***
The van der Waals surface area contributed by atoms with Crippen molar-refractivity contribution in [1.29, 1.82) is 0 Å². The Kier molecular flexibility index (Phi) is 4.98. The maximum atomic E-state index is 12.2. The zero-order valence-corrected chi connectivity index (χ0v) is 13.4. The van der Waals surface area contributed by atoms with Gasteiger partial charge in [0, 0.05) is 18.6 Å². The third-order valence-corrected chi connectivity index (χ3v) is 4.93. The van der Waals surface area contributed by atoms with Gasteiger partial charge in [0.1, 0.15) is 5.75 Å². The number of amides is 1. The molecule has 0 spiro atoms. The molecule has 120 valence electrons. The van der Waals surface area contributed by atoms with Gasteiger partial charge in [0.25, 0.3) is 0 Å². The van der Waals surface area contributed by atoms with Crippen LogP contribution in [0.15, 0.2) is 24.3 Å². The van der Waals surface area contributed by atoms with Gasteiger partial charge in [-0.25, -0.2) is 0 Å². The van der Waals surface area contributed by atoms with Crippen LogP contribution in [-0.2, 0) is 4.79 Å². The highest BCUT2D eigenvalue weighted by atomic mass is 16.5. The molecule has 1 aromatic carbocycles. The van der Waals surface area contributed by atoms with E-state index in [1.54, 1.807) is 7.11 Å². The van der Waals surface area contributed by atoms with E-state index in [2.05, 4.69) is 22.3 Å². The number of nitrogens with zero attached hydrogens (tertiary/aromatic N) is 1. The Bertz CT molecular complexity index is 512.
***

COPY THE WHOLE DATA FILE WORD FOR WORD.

The van der Waals surface area contributed by atoms with Crippen molar-refractivity contribution in [1.29, 1.82) is 0 Å². The Kier molecular flexibility index (Phi) is 4.98. The maximum atomic E-state index is 12.2. The zero-order valence-corrected chi connectivity index (χ0v) is 13.4. The van der Waals surface area contributed by atoms with Gasteiger partial charge in [0, 0.05) is 18.6 Å². The third-order valence-corrected chi connectivity index (χ3v) is 4.93. The van der Waals surface area contributed by atoms with Gasteiger partial charge in [0.1, 0.15) is 5.75 Å². The number of amides is 1. The molecule has 0 spiro atoms. The molecule has 120 valence electrons. The van der Waals surface area contributed by atoms with Gasteiger partial charge in [0.25, 0.3) is 0 Å². The van der Waals surface area contributed by atoms with Crippen LogP contribution in [0.15, 0.2) is 24.3 Å². The van der Waals surface area contributed by atoms with Gasteiger partial charge in [-0.25, -0.2) is 0 Å². The van der Waals surface area contributed by atoms with Crippen LogP contribution in [-0.2, 0) is 4.79 Å². The highest BCUT2D eigenvalue weighted by atomic mass is 16.5. The molecule has 1 aromatic carbocycles. The van der Waals surface area contributed by atoms with E-state index in [1.54, 1.807) is 7.11 Å². The van der Waals surface area contributed by atoms with E-state index in [2.05, 4.69) is 22.3 Å². The number of nitrogens with zero attached hydrogens (tertiary/aromatic N) is 1. The Bertz CT molecular complexity index is 512.